What a week. It’s Ramadan – for those of you who don’t know what that is, here’s a couple of nice pieces explaining it – so the whole country is operating on an upside down schedule, which is always a great and not-so-great thing. Great because it means that we get to spend a lot more time with friends, eating good food (and let’s not forget the sweets!), and together as a family. Not so great because it means being social every single night, cleaning up and cooking (and eating) a ton more than usual, and sleeping/waking up later than responsible grown ups should. Also, Adam considers his 10 pm sleep a nice little nap that boosts his energy for the rest of the night.
Spending so much time in the kitchen and cleaning up around the house can get really dull, so I really try to use it wisely and enrich myself spiritually, you know, filling up the cup so I can give to others, blah blah blah. TED talks to the rescue. If you don’t know what TED talks are, like, what? How? Where have you been? They’re great, short(ish) lectures given by inspiring(ish) people on cool(ish) topics. I add the (ish) because, as with anything, what you get out of them really depends on where you’re at mentally and emotionally and whether or not there’s a screaming baby tugging at your shirt or trying to eat/murder/love the cat. This week’s listens have actually inspired two blog posts, so it’s been really productive(ish).
The first talk was something that really hit home with me, because I have been going back and forth about whether to start a few projects for far too long now, and it really gave me the push I needed to finalllyyyyyyy get started. In a nutshell: Tim Ferriss is prone to depressive episodes that have left him teetering on the edge of suicide too many times, and the one thing that he said scared him the most after the most recent one was how everything just came down to chance. If he hadn’t done xyz, he for sure would have gone through with his plan. So, as a business-savvy man of logic, he decided to kind of study the things that were likely to push him over the edge – which, like most of us revolve mainly around the decisions we face and the likelihood of failure – and came up with a set of worksheets to analyze each decision not based on what his goals were, but based on the likelihood for failure, and by imagining the worst-case scenarios for each decision. So, instead of defining your goals, he asks you to define your failures and kind of work through those scenarios in your head until you’ve got a grasp on what that reality would look like.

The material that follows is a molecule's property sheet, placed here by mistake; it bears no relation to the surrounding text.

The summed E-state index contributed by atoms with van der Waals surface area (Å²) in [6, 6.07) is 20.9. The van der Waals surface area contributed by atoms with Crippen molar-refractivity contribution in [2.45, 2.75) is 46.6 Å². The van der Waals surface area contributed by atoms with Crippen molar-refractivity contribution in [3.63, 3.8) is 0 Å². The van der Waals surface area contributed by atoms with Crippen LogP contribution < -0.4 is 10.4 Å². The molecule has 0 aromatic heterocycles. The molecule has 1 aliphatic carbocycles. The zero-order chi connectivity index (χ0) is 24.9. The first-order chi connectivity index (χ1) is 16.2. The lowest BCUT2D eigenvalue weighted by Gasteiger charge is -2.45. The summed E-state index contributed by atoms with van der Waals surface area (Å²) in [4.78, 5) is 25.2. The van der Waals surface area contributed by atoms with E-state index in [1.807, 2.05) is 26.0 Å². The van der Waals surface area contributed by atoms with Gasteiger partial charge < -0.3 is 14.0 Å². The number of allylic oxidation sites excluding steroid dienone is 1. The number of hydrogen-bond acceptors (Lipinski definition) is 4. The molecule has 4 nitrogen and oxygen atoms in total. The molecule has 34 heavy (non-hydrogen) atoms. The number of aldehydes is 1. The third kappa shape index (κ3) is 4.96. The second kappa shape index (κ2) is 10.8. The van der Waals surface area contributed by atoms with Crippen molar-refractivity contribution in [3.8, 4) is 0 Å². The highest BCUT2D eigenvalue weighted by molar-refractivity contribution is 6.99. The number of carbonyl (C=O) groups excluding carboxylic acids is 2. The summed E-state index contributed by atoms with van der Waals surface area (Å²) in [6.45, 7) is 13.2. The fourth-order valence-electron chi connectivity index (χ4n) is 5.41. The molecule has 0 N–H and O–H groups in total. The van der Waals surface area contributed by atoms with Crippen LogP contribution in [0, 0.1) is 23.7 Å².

Wow. Now, I’ve heard of such an activity before, especially while researching activities in controlling my anxiety, but this is different for a couple of reasons. First, because he actually set out a plan of how to consider these scenarios and gives you something tangible to write down, a guide to think it through. This is important because a lot of times people make abstract comments like, “change the way you think,” or, “refocus your attention on the positive outcomes,” and it’s like, if I could do that so easily, don’t you think I would have? Tim actually coaches you through it, so it makes it a little more manageable.
And that brings me to the second reason why I think this is different: because while you’re going through these worksheets – asking yourself to fully explore not only the absolute worst consequences if you take action, but also if you don’t take action – it gives you a little space to kind of feel yourself out. Through all of this, you remove the pressure of having to listen to yourself, which gives you the distance you need to hear yourself and feel out your intuition, which usually provides all the insight you need to make a choice (under normal, mentally-stable circumstances, of course, which are not always what we’re working with). Sometimes trying to listen to your gut can give you even more anxiety because you’re so close to the situation that you can’t get a real idea of what you’re feeling, or because there are so many emotions mixed up that it can be really difficult to get a straight answer from yourself.
Check it out and let me know what you think.
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